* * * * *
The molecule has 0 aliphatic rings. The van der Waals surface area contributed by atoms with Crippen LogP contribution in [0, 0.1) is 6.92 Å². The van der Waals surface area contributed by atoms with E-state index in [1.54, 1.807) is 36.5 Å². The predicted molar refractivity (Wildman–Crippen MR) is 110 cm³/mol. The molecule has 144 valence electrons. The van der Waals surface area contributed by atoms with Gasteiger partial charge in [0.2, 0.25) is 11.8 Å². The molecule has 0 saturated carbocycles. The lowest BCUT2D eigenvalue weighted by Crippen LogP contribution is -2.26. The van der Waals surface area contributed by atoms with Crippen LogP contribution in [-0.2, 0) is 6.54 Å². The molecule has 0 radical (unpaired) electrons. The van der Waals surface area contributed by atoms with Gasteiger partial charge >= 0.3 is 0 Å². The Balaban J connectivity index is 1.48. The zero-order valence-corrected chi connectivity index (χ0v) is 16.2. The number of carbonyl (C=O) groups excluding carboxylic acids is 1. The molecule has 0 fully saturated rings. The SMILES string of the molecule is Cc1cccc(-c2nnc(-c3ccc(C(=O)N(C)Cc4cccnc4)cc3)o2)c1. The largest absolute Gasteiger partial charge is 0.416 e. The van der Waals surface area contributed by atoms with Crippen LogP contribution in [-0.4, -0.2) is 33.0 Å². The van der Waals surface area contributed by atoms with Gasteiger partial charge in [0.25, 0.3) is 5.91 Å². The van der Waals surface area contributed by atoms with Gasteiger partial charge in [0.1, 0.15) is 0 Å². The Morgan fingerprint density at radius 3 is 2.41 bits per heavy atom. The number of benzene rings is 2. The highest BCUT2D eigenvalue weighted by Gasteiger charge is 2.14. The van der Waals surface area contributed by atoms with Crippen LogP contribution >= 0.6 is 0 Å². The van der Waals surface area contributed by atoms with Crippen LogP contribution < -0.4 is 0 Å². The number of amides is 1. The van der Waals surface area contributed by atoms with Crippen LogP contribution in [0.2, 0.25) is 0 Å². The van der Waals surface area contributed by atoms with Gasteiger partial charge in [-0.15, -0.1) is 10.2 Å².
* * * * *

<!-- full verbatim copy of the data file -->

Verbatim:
The molecule has 0 aliphatic rings. The van der Waals surface area contributed by atoms with Crippen LogP contribution in [0, 0.1) is 6.92 Å². The van der Waals surface area contributed by atoms with E-state index in [1.54, 1.807) is 36.5 Å². The predicted molar refractivity (Wildman–Crippen MR) is 110 cm³/mol. The molecule has 144 valence electrons. The van der Waals surface area contributed by atoms with Gasteiger partial charge in [0.2, 0.25) is 11.8 Å². The molecule has 0 saturated carbocycles. The lowest BCUT2D eigenvalue weighted by Crippen LogP contribution is -2.26. The van der Waals surface area contributed by atoms with Crippen LogP contribution in [-0.2, 0) is 6.54 Å². The molecule has 0 radical (unpaired) electrons. The van der Waals surface area contributed by atoms with Gasteiger partial charge >= 0.3 is 0 Å². The Balaban J connectivity index is 1.48. The zero-order valence-corrected chi connectivity index (χ0v) is 16.2. The number of carbonyl (C=O) groups excluding carboxylic acids is 1. The molecule has 0 fully saturated rings. The SMILES string of the molecule is Cc1cccc(-c2nnc(-c3ccc(C(=O)N(C)Cc4cccnc4)cc3)o2)c1. The largest absolute Gasteiger partial charge is 0.416 e. The van der Waals surface area contributed by atoms with Crippen LogP contribution in [-0.4, -0.2) is 33.0 Å². The van der Waals surface area contributed by atoms with Gasteiger partial charge in [0.25, 0.3) is 5.91 Å². The van der Waals surface area contributed by atoms with Gasteiger partial charge in [0.1, 0.15) is 0 Å². The Morgan fingerprint density at radius 3 is 2.41 bits per heavy atom. The number of benzene rings is 2. The highest BCUT2D eigenvalue weighted by Gasteiger charge is 2.14. The van der Waals surface area contributed by atoms with Crippen LogP contribution >= 0.6 is 0 Å². The van der Waals surface area contributed by atoms with Crippen LogP contribution < -0.4 is 0 Å². The number of amides is 1. The van der Waals surface area contributed by atoms with Crippen LogP contribution in [0.2, 0.25) is 0 Å². The van der Waals surface area contributed by atoms with Gasteiger partial charge in [-0.15, -0.1) is 10.2 Å².